October 28, 2010
The Ambition Engine
Ambition can drive us to service to God and others, or it can be a veneer that hides far less noble motivations.
When I entered seminary 12 years ago, I was humbled by many of my classmates. While we all suffered through "suicide Greek" (an intense six-week summer course that only a gifted linguist with a penchant for self-flagellation would enjoy), I learned that some students sacrificed far more than others to follow God's call into pastoral ministry.
Scott left his position as a Navy pilot, with a stable salary and excellent benefits. David left his management job with a Big Three automaker and relocated his family. He attended classes all day and studied while working as a night security guard. I have no idea when he slept.
Gregory, an engineer from China, brought his wife and two young girls from Hong Kong to Chicago—he'd never seen snow before, let alone 12 inches of it covering his car. In six months Gregory taught himself enough English to successfully translate the New Testament from Greek into English, and then into Cantonese for his congregation in Chinatown.
These pastors represent the power of godly ambition. God's call upon their lives, and their desire to serve his people, was the engine that drove them to make enormous changes and sacrifices.
But seminary revealed the dark side of ambition as well.
On the first day in a small class, when asked to introduce ourselves and say why we had entered seminary, the first student said, "I'm here because I'm going to be the next Bill Hybels." Really, I thought. Hope that works out for you.
The next said, "My grandfather was a pastor, my father was a pastor, and I'm supposed to be a pastor too." Daddy issues? The third student revealed his three-year plan to become senior pastor and then transform his congregation into a megachurch. "My denomination wants me to have an M.Div. degree," he said, "but once I've proven I can grow a big church, I don't think they'll make me finish the degree." Good grief, I thought.
Then the scary realization: What if my motivations for being here are just as questionable? That introduced me to the dangerous side of pastoral ambition. It can drive us to make great sacrifices in service to God and others, or it can be a veneer that hides far less noble motivations.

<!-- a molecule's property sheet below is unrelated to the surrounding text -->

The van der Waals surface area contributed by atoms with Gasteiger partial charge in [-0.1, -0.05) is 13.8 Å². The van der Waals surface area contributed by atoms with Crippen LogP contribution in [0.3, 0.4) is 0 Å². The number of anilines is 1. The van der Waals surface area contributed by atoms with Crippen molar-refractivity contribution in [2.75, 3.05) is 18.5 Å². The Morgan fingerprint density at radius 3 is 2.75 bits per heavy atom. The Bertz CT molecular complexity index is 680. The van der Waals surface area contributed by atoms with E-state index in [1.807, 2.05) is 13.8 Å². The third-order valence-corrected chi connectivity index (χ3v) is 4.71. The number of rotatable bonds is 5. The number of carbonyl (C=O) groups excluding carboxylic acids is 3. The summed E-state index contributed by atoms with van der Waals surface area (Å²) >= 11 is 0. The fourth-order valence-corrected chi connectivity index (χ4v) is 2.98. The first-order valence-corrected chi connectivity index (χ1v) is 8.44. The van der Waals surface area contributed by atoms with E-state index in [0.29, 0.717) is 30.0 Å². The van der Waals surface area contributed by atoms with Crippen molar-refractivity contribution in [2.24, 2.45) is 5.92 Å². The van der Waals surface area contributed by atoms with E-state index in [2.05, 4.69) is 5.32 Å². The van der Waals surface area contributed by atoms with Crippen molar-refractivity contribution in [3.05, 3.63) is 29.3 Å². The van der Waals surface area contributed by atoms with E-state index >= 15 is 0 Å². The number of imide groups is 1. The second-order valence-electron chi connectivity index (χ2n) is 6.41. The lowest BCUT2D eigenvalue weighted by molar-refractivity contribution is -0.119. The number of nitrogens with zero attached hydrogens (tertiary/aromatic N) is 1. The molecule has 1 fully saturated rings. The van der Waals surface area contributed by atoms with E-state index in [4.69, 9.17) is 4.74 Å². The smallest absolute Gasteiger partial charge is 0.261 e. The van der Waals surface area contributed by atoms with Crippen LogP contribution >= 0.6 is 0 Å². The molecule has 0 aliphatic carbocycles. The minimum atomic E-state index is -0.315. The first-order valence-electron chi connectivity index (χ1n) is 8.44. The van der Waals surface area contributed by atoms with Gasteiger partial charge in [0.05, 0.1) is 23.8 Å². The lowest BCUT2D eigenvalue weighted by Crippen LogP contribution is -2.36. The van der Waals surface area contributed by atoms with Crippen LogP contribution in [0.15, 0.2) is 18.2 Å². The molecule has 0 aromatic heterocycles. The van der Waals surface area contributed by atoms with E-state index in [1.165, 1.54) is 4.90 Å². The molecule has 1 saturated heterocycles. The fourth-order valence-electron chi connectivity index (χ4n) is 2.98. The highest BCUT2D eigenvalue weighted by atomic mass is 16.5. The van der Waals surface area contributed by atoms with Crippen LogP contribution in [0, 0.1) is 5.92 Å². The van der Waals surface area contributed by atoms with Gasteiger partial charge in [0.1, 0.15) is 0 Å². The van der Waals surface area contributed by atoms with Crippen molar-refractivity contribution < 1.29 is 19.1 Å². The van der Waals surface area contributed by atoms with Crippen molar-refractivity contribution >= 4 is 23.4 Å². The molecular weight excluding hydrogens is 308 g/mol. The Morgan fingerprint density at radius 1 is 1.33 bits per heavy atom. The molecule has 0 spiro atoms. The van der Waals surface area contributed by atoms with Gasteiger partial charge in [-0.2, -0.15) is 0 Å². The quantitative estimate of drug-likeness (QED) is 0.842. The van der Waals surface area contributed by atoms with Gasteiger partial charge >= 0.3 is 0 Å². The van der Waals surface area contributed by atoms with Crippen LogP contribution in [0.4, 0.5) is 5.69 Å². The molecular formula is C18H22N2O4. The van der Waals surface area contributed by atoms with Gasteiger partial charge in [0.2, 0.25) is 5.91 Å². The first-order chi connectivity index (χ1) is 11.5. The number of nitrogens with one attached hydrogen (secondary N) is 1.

Sometimes our ambition engine needs a tune-up; a realignment toward Christ and away from self-centered desires. Discerning when an overhaul dilemma. There is no "check engine" light on our ministry dashboard, but Scripture offers wisdom in recognizing when our ambitions are misfiring.
Old Testament figures like Moses and Jeremiah were reluctant leaders. They did not seek power or influence, and at times actively resisted God's call into leadership. But he put a "fire in their bones" that they could not extinguish. They remind us that calling is a result of God's grace, not a selfish desire for acclaim. But is humble reluctance what we should expect in every godly leader?
Not according to the New Testament. Peter says elders ought to lead willingly and not under compulsion (1 Pet. 5:2). Paul affirms those who aspire to leadership (1 Tim. 3:1). It is clear that when ambition is sparked by our communion with Christ, it can be a righteous energy that drives our ministry. It inspires us to take risks, try new approaches, or venture to new lands. But any fuel that can accomplish so much good carries inherent dangers as well. Ambition, like an uncontained fire, can also be a source of great destruction. The drive to achieve can backfire on a leader causing great harm to families, congregations, and the leader himself.
This fall issue of Leadership explores the blessing and burden of ambition. What is the difference between a godly and a selfish ambition? How can a pastor resist the many temptations in the world and within the church to focus on self-promotion? How does our individual calling fit within a biblical understanding of community? And how do we discern the nature of God's call on our lives?
As I learned in seminary, we are all a mix of godly and terribly ungodly ambitions. And in his power and wisdom, our Lord can use even those driven by selfish motives (Phil. 1:15-18), but we certainly don't want to be counted among them. I hope this issue helps you tune-up your ambition engine to drive you closer to Christ.